Layered Photography

If you are into arts or crafts you may be familiar with collages.  Layering various materials to achieve what ever idea you have in mind.

Many think of art as creative expression.  A way that some can “work through” various issues they have emotionally.  I’m sure some do.  I never thought of art as a way to express myself.  If I did I’m sure I would create much more and very different art than I usually do.

I just love collages.  I enjoy seeing others ideas and hoping something touches me.  Personally I create any art with beauty in mind be it visual, music, dance, etc.  Some modern art is downright ugly and offensive.  I don’t care if it is someone’s expression, if it’s ugly I don’t want to see it.

Some things can be a mess to some and I might like it.  Then there could be another mess that actually looks like a mess to me but someone else gets it.

I have always been enamored with the Old Masters.  They were perfection.  They had talent and went for realism.  Then came the sloppier impressionists.  They helped bring about what I call “crap on canvas.”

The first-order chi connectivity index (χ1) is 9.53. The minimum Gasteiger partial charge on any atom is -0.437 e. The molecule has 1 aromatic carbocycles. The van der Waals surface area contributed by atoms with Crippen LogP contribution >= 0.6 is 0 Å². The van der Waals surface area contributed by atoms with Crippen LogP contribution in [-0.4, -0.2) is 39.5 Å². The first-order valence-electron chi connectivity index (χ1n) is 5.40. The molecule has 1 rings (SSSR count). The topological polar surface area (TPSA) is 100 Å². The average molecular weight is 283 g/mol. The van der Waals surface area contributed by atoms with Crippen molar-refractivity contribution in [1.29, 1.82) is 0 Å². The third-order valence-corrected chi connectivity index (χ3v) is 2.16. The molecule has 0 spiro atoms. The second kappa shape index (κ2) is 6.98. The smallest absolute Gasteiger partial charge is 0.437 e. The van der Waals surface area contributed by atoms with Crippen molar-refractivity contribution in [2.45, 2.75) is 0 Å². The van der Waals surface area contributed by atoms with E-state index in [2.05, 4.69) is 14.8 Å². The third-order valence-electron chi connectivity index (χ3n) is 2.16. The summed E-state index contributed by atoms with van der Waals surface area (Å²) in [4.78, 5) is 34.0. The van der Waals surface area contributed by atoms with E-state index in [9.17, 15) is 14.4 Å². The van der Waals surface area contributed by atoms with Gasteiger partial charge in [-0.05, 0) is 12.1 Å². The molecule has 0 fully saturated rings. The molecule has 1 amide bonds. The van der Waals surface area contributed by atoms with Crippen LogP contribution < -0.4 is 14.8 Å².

Speaking of which, I do love my collages.  The ones from altered books, pages, pictures, paints, papers, lace & anything else you can glue on.

This was one I layered from various photos to look hand made.  Usually when I create layered photos I have a different technique, similar to the one below which might be various flowers with complementary colors layered on an enhancing background.

 

Sunflowers

Sunflowers are very striking flowers and fields of them are so impressive to behold.  I have seen only two such fields that I can remember.  I used to grow a row of Sunflowers in my garden along the edge where our small cornfield was.  I really wish I would have taken pictures of that garden and many other things.  Photography was not a priority back then and was expensive to develop.

My post is dedicated to Sunflowers but I am thinking about my cornfields right now.  One year was dedicated to what I believe was the “Silver Queen” late corn, very sweet and tender, and another year we planted hulless popcorn.  Never together because of possible cross-pollination issues.  I have since found “hulless” at markets, but not often and none has ever been as tender as the popcorn we grew so many years ago.  We hung the ears out to dry and then stored them in large mason jars still on the ears, kernels removed right before popping.  Not sure of how to do this at first, we somehow dried them to perfection because they popped beautifully.